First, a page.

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The insertion of AMPA receptors (AMPARs) into the plasma membrane is an important step in the synaptic delivery of AMPARs during the expression of synaptic plasticity. However, the molecular mechanisms regulating AMPAR insertion remain elusive. By directly visualizing individual insertion events of the AMPAR subunit GluR1 in rodents, we found that the(More)
The circuits that control movement are comprised of discrete subtypes of motor neurons. How motor neuron subclasses develop and extend axons to their correct targets is still poorly understood. We show that LIM homeodomain factors Lhx3 and Lhx4 are expressed transiently in motor neurons whose axons emerge ventrally from the neural tube (v-MN). Motor neurons(More)
Reorganization of molecular components represents a cellular mechanism for synaptic plasticity. Dendritic spines, major sites for glutamatergic synapses, compartmentalize dynamic changes in molecular composition. Here, we use fluorescence recovery after photobleaching (FRAP) in cultured hippocampal neurons to show that spine proteins undergo continual(More)
The ventral spinal cord generates multiple inhibitory and excitatory interneuron subtypes from four cardinal progenitor domains (p0, p1, p2, p3). Here we show that cell-cell interactions mediated by the Notch receptor play a critical evolutionarily conserved role in the generation of excitatory v2aIN and inhibitory v2bIN interneurons. Lineage-tracing(More)
Sonic hedgehog (Shh) specifies the identity of both motor neurons (MNs) and interneurons with morphogen-like activity. Here, we present evidence that the homeodomain factor HB9 is critical for distinguishing MN and interneuron identity in the mouse. Presumptive MN progenitors and postmitotic MNs express HB9, whereas interneurons never express this factor.(More)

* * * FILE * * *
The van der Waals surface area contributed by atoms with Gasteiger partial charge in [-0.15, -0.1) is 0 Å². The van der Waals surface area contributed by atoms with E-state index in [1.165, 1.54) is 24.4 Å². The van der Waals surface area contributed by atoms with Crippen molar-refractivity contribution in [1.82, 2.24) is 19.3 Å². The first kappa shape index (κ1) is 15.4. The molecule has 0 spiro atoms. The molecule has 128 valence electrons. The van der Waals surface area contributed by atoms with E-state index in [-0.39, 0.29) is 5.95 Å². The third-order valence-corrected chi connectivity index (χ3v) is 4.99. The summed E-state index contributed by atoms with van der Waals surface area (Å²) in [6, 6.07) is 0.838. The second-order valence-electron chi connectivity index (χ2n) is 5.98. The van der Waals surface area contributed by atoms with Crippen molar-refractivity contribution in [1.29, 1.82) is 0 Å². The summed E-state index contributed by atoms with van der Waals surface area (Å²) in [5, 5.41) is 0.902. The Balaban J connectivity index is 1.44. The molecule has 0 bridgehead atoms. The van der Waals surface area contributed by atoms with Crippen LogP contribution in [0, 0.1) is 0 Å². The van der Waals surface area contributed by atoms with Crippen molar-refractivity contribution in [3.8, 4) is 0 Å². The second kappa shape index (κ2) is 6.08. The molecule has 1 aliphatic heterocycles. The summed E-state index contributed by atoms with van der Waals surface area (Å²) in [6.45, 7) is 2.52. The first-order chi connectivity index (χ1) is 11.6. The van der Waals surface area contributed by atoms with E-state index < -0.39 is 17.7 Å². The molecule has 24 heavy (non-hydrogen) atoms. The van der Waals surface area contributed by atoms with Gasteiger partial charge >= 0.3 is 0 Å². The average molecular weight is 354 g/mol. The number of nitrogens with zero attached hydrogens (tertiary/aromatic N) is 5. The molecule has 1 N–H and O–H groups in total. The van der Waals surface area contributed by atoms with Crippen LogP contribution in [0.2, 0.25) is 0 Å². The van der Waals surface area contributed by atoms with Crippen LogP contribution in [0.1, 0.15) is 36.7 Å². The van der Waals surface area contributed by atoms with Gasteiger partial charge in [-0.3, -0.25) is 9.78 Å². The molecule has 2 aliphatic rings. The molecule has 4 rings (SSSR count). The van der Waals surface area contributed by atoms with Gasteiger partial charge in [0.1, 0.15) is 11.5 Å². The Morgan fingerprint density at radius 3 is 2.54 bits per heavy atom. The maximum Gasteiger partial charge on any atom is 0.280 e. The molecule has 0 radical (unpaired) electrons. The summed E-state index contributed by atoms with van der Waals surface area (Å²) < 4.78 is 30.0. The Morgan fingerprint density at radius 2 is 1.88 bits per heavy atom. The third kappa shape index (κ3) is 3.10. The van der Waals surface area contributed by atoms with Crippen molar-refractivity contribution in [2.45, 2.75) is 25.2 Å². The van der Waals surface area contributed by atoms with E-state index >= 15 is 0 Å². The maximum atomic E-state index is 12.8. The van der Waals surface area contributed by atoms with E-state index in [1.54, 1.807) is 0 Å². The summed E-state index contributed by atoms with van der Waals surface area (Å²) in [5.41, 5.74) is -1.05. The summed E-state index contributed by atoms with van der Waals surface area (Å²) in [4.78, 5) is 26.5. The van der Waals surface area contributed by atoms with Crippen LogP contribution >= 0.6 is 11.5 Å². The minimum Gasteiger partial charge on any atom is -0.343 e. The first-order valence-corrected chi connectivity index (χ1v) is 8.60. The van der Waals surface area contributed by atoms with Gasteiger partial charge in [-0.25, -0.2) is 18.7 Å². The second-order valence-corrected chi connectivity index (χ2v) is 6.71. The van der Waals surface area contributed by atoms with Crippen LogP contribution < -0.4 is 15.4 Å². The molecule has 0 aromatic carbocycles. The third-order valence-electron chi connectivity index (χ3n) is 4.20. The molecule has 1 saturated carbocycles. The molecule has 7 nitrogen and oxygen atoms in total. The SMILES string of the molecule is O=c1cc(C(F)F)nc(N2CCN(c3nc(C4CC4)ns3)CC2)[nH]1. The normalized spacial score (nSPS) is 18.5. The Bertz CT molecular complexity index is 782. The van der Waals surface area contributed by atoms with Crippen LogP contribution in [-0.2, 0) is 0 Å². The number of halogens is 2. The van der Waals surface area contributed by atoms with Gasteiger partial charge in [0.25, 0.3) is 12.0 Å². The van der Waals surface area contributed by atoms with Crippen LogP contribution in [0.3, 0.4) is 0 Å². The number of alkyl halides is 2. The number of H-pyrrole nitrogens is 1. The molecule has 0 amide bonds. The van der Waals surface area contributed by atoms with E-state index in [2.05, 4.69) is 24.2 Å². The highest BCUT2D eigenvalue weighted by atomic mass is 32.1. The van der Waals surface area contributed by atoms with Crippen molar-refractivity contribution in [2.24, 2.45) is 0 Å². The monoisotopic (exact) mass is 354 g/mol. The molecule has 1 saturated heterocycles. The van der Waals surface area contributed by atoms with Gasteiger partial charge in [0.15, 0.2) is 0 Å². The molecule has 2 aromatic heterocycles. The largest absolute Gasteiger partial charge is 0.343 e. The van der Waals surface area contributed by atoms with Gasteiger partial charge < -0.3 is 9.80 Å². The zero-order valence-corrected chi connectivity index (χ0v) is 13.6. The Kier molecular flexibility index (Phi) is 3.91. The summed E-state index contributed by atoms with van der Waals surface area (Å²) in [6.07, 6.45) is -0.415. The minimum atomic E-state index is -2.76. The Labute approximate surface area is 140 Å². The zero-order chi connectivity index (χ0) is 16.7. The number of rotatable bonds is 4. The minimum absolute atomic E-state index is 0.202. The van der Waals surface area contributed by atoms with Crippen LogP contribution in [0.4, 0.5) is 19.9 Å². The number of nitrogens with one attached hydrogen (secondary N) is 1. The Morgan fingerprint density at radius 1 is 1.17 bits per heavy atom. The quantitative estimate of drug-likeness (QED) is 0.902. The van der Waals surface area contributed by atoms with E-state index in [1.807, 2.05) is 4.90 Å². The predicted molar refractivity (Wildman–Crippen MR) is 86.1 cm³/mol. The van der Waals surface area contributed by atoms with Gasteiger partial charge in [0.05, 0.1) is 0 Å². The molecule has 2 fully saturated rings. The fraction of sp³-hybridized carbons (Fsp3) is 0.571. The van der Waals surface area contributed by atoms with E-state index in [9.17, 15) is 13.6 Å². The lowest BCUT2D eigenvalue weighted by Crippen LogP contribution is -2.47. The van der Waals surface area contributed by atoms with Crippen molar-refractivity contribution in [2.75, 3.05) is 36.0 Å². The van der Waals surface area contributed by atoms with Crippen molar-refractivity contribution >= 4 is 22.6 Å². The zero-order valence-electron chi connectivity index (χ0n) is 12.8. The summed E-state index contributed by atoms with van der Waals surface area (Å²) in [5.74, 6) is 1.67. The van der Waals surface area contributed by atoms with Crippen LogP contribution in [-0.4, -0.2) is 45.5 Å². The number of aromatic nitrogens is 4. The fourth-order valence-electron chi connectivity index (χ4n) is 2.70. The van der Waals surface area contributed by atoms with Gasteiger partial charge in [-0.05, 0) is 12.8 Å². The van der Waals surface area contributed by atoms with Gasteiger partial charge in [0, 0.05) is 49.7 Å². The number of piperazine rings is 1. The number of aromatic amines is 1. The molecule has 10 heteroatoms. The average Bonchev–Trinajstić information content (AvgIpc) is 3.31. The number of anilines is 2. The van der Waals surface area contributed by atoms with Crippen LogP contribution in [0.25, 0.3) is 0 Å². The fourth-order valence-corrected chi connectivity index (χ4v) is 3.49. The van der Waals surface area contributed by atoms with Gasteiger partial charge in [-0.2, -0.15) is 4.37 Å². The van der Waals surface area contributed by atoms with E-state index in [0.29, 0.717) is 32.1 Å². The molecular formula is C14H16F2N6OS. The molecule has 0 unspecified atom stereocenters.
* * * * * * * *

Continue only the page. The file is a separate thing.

The initiation and coordination of activity in limb muscles are the main functions of neural circuits that control locomotion. Commissural neurons connect locomotor circuits on the two sides of the spinal cord, and represent the known neural substrate for left-right coordination. Here we demonstrate that a group of ipsilateral interneurons, V2a(More)
Many animals are capable of changing gait with speed of locomotion. The neural basis of gait control and its dependence on speed are not fully understood. Mice normally use a single "trotting" gait while running at all speeds, either over ground or on a treadmill. Transgenic mouse mutants in which the trotting is replaced by hopping also lack a(More)
The V2a class of Chx10-expressing interneurons has been implicated in frequency-dependent control of left-right phase during locomotion in the mouse. We have used the Chx10::CFP mouse line to further investigate the properties and locomotion-related activity of V2a interneurons in the isolated neonatal spinal cord. V2a interneurons can be divided into three(More)
Mutant superoxide dismutase type 1 (MTSOD1), the most common known cause of familial amyotrophic lateral sclerosis (FALS), is believed to cause FALS as a result of a toxicity of the protein. MTSOD1s with full dismutase enzymatic activity (e.g., G37R) and without any enzymatic activity (e.g., G85R) cause FALS, demonstrating that the ability of MTSOD1 to(More)
The ventral spinal cord consists of interneuron groups arising from distinct, genetically defined, progenitor domains along the dorsoventral axis. Many of these interneuron groups settle in the ventral spinal cord which, in mammals, contains the central pattern generator for locomotion. In order to better understand the locomotor networks, we have used(More)